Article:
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FreeSync vs G-Sync – which monitor is better for gaming?

We are here to help you decide which you should buy.

Updated: Mar 1, 2024 3:18 pm
FreeSync vs G-Sync – which monitor is better for gaming?

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If you’re into gaming, then chances are that you’re familiar with the terms ‘G-Sync’ and ‘FreeSync.’ These are adaptive sync technologies developed by NVIDIA and AMD, respectively. Both perform similar functions – they help eliminate screen tearing and stuttering to deliver a smoother gaming experience. 

Now, even though their primary function is the same, the technologies themselves are slightly different. Also, you will notice a difference in prices, with G-Sync monitors being a bit more expensive than the FreeSync ones. 

Choosing between FreeSync and G-Sync monitors may not sound like a difficult decision. But it might make a difference to gamers who do not want to compromise on performance or want the absolute best tech in their arsenal. To help you make an informed decision, we have put together a brief guide. Read on to learn more about FreeSync and G-Sync, how the tech works, the main differences, and top monitors.

NVIDIA G-Sync – what is it, and how does it work?

As mentioned above, both technologies tackle screen tearing in games, but they are implemented rather differently. Nvidia’s G-Sync monitors use a proprietary scaler that is limited to two inputs, DisplayPort and HDMI, with only DisplayPort supporting the adaptive sync technology. A scaler is a piece of hardware that is installed during the manufacturing process, increasing the average cost of G-Sync monitors quite significantly when compared to the cheaper Freesync alternatives.

Check out our comprehensive guide to G-sync vs G-sync compatible.

AMD FreeSync – what is it, and how does it work?

Freesync is AMD’s open standard, not requiring any hardware implementation during the manufacturing process, keeping costs down. Freesync monitors offer more connectivity options, which include older outputs like DVI or VGA and newer HDMI.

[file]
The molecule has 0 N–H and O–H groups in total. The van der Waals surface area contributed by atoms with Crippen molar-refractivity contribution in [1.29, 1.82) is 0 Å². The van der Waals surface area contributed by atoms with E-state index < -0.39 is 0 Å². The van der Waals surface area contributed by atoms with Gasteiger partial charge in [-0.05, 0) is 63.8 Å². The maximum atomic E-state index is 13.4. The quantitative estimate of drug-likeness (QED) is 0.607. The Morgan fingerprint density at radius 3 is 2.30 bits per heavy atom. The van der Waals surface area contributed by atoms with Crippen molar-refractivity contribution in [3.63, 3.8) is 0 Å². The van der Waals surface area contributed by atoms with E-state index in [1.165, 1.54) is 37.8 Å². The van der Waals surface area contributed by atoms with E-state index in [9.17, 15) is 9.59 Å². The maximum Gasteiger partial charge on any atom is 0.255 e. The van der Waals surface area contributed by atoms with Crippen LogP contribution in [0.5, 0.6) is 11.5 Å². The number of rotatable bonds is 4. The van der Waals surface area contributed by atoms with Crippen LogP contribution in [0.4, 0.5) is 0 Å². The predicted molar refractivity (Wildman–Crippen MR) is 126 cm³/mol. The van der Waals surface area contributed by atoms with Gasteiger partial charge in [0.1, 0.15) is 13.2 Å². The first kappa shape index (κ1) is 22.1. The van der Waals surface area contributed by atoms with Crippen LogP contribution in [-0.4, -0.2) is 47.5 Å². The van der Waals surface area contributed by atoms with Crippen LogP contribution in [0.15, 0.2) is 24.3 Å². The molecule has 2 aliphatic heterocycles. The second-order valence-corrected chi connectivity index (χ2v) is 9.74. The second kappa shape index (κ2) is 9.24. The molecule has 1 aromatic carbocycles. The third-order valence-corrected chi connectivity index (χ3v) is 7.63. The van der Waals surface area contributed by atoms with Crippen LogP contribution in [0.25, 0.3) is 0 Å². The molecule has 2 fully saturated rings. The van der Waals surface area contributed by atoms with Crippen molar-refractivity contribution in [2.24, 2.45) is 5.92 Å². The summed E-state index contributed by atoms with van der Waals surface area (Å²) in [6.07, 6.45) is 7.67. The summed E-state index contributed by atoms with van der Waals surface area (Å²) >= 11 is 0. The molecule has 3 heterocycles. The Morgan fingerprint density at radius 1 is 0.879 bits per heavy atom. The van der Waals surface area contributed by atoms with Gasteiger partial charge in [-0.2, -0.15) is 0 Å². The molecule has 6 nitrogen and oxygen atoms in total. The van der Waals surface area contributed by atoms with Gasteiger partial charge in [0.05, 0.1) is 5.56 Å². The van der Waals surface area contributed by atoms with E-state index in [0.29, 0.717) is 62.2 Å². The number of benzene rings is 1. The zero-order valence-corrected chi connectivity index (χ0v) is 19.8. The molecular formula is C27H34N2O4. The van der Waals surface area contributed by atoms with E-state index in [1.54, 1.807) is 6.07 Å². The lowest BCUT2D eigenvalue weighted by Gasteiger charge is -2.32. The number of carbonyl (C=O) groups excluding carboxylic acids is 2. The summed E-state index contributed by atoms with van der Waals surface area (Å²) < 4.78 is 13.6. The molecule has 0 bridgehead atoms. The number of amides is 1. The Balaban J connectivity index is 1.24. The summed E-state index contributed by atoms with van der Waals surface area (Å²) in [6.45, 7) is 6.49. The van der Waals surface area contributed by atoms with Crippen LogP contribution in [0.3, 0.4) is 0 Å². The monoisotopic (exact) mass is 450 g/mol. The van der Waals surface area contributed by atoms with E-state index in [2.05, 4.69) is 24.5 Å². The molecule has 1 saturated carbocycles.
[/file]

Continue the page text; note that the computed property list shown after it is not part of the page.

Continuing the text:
At first, G-Sync would only work with supported Nvidia graphics cards. However, Nvidia changed this in the last few years to allow G-Sync modules to support AMD graphics cards, too. Just like G-Sync, Freesync used to only be compatible with an AMD card; however, just like G-Sync, some Freesync monitors now support Nvidia graphics cards.

FreeSync vs G-Sync – what’s the difference?

Before we get into an elaborate discussion about the differences between FreeSync and G-Sync, let’s compare the two briefly – 

FreeSync  G-Sync
AMD’s tech NVIDIA’s tech
Uses adaptive sync protocol Uses a dedicated G-Sync module
Potential inconsistencies due to monitor – GPU combination Consistent performance due to direct connection with G-Sync module
Fewer extra features Extra features like ULMB
Usually affordable Slightly pricier than FreeSync

Both are extremely similar, and you may be leaning towards Freesync due to the lower cost of the supporting monitors. Despite this, the G-Sync certification program ensures that all compatible monitors also have support for LFC (low framerate compensation). LFC will ensure that the variable refresh rate will still work when it dips below the adaptive sync refresh rate.

This was mentioned before, but let’s go over it again: when your display has an adaptive sync window of between 60 to 120Hz, it can still suffer from screen tearing when it dips below 60 or goes above 120. LFC in Nvidia’s G-Sync prevents this from happening and is the main benefit of paying more for one of these monitors.